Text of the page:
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Difficulty over not saying no on not being ready

Is the young soccer player Jack Wilshere ready to start playing on the England team? Don't dig into your sports knowledge, because this is Language Log, not Soccer Log, and we are interested in what Arsene Wenger (coach of Wilshere's team, Arsenal) said in answer to this question. According to Reuters (take a deep breath and start counting negations):

"Is he ready to start for England against France next month? If you asked me the reverse question, is he not ready to start for England, then it would be difficult to not say no."

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Excite your brain with negativity

Darryl Shpak writes to me: I came across the following surprising claim this morning; you might find it interesting:

"50 per cent of all words are negative, and only 30 per cent are positive, in both English and Spanish. So we tend to have a much more colorful, rich, negative vocabulary, and it's all because our brains are built to be particularly excited by negative things."

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Jean Berko Gleason

From Elizabeth Daingerfield Zwicky, a link to a Nova "The Secret Life of Scientists and Engineers" piece on Jean Berko Gleason (shown with an enormous wug), here. Very charming.

My grand-daughter (now 6) is a fan of these "Secret Life" pieces (and also some short Discovery Channel programs, especially one on leeches); JBG is one of her favorites. And she learned about the wug test, though at first she thought wug was an error for bug. But then she got into the game, and behaved like a pretty typical kid her age, including imperfect control of the syllabic allomorph of the plural; kids are inclined to give a nonsense word like tass a zero plural (two tass instead of two tasses).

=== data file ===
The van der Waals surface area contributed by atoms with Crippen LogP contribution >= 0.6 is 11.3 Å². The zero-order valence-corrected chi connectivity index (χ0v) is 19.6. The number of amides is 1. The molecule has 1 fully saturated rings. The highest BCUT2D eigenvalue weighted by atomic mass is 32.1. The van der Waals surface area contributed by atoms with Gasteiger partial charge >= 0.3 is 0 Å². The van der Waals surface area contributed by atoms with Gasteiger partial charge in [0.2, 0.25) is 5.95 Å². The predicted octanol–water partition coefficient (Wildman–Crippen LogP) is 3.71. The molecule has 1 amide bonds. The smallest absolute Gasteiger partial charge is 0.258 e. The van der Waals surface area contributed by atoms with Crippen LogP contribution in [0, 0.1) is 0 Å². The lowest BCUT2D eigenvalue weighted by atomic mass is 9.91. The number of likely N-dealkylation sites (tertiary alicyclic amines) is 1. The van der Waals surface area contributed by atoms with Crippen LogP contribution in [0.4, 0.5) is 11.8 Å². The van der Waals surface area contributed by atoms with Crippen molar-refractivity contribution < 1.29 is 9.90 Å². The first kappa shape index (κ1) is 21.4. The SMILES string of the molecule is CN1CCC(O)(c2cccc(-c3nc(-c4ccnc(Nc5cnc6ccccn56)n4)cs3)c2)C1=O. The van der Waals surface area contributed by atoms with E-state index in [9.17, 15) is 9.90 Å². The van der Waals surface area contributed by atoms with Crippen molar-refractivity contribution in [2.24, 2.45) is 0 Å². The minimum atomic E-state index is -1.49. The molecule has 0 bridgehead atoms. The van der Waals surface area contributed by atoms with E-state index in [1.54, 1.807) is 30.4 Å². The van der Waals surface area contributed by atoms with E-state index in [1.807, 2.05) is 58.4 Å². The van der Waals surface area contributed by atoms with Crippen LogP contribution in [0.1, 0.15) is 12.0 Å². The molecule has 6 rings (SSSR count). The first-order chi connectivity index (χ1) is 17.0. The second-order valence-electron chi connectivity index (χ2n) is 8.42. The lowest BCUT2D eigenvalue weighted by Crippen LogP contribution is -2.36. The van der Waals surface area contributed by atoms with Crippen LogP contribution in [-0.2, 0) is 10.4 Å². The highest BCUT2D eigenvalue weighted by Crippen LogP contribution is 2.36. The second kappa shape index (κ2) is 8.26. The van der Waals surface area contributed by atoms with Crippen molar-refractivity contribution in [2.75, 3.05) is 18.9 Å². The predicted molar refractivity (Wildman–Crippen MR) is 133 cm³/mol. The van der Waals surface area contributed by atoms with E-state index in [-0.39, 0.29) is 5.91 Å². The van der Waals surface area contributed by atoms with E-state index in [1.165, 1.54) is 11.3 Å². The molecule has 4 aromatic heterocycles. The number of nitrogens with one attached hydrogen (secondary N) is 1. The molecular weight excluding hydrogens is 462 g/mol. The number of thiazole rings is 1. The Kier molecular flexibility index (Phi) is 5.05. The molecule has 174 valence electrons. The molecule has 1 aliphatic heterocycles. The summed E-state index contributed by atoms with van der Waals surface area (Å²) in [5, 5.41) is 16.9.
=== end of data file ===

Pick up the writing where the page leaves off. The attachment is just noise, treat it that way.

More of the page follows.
[Update October 21: EDZ provides a factual correction: "The leeches are also NOVA; Neal deGrasse Tyson. The black mambas are Discovery Channel." Ah yes, the black mambas. A kid with interesting tastes.]

[Update October 23: And at breakfast today Opal showed me the Nova program on black widow spider sex-and-death. Gripping.]

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Annals of animal communication

Christine Vendel, "Escaped chimpanzee causes a ruckus", Kansas City Star, 10/20/2010:

A 300-pound chimpanzee escaped from its owner Tuesday afternoon and ran rampant through a Kansas City neighborhood, scaring walkers, pounding on passing cars and breaking a police car’s windshield.

The 21-year-old ape, named Sueko, also pointed and laughed at residents and flipped off an animal control officer near 78th Street and Indiana Avenue, witnesses said.

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Barbara Phillips Long sent in a striking eggcorn that she spotted in a comment on a story in the Baltimore Sun:

401K fund managers have been ripping off employees blind for the past 30 years. the employers have known this and have hidden this from the employees. the SEC has known this, but really doesn't care or have the wear-with-all to go after every single 401K management firm because many of them are divisions within large financial firms that lobby congress every year to keep a lid on it. [emphasis added]